Side Effects of Avapro (irbesartan)

Does Avapro (irbesartan) cause side effects?

Avapro (irbesartan) is an angiotensin receptor blocker (ARB) used to treat high blood pressure (hypertension) and diabetic nephropathy or kidney disease

Angiotensin, formed in the blood by the action of angiotensin converting enzyme (ACE), is a powerful chemical that attaches to angiotensin receptors found in many tissues but primarily on smooth muscle cells of blood vessels. 

Angiotensin's attachment to the receptors causes the blood vessels to narrow (vasoconstrict), which leads to an increase in blood pressure (hypertension). Avapro blocks the angiotensin receptor. By blocking the action of angiotensin, Avapro dilates blood vessels and reduces blood pressure. 

Common side effects of Avapro include

Serious side effects of Avapro include

Drug interactions of Avapro include potassium-sparing diuretics, potassium supplements, or salt substitutes containing potassium because the combination may lead to elevated potassium in the blood (hyperkalemia) and toxicity from potassium. 

  • Combining Avapro or other ARBs with nonsteroidal anti-inflammatory drugs (NSAIDs) in patients who are elderly, fluid-depleted (including those on diuretic therapy), or with poor kidney function may result in reduced kidney function, including kidney failure. These effects usually are reversible.
  • There have been reports that aspirin and other NSAIDs such as ibuprofen, indomethacin, and naproxen may reduce the effects of ARBs. 

All ARBs including Avapro should not be used during pregnancy. When used in the second or third trimester of pregnancy, Avapro and similar drugs may cause injury and even death to the fetus. Avapro should not be used during pregnancy. When pregnancy is detected, Avapro should be stopped as soon as possible.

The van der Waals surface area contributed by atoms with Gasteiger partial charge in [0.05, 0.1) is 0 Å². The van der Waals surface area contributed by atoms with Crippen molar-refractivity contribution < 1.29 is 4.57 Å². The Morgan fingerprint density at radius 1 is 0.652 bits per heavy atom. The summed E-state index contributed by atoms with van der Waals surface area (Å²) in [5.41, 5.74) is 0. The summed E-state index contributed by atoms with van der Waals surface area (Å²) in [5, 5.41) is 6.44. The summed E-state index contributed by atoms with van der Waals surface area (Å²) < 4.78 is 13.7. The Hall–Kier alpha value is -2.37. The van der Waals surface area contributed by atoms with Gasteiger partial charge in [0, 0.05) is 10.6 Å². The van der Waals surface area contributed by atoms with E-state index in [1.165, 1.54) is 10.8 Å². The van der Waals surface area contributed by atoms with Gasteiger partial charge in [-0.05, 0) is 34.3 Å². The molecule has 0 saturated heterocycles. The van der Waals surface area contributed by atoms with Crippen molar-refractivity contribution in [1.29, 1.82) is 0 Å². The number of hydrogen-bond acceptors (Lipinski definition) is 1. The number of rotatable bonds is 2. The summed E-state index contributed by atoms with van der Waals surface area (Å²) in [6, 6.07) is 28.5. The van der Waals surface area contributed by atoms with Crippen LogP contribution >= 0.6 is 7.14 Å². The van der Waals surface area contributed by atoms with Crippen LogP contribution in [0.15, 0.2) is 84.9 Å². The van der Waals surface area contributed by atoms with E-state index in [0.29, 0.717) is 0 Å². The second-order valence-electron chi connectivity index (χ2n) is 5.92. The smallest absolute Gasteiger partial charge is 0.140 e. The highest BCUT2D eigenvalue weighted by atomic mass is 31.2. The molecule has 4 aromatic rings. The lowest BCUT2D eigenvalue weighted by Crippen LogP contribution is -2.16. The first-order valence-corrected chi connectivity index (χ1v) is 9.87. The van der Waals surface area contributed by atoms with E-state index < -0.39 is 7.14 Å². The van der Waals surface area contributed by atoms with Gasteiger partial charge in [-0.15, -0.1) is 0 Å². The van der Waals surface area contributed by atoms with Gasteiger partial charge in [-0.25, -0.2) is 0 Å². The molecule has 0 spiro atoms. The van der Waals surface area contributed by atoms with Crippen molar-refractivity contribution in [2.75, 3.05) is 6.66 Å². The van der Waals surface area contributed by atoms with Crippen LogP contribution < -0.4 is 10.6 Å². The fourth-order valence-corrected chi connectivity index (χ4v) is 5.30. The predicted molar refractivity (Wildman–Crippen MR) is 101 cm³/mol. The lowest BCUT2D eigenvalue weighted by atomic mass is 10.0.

It is unknown if Avapro is secreted into human milk. Consult your doctor before breastfeeding.

What are the important side effects of Avapro (irbesartan)?

The most common side effects of irbesartan are:

Other important side effects patients may experience include:

  • impotence,
  • reduced renal function, and
  • allergic reactions.

Rhabdomyolysis (inflammation and destruction of muscle) and angioedema (swelling of soft tissues including those of the throat and larynx) are rare but serious side effects of irbesartan.

Avapro (irbesartan) side effects list for healthcare professionals

The following important adverse reactions are described elsewhere in the labeling:

  • Hypotension in Volume- or Salt-depleted Patients
  • Impaired Renal Function

Clinical Trials Experience

Because clinical trials are conducted under widely varying conditions, adverse reaction rates observed in the clinical trials of a drug cannot be directly compared to rates in the clinical trials of another drug and may not reflect the rates observed in practice.

The adverse reaction information from clinical trials does, however, provide a basis for identifying the adverse events that appear to be related to drug use and for approximating rates.


Avapro has been evaluated for safety in more than 4300 patients with hypertension and about 5000 subjects overall. This experience includes 1303 patients treated for over 6 months and 407 patients for 1 year or more.

In placebo-controlled clinical trials, the following adverse reactions were reported in at least 1% of patients treated with Avapro (n=1965) and at a higher incidence versus placebo (n=641), excluding those too general to be informative and those not reasonably associated with the use of drug because they were associated with the condition being treated or are very common in the treated population, include:

Irbesartan use was not associated with an increased incidence of dry cough, as is typically associated with ACE inhibitor use. In placebo-controlled studies, the incidence of cough in irbesartan-treated patients was 2.8% versus 2.7% in patients receiving placebo.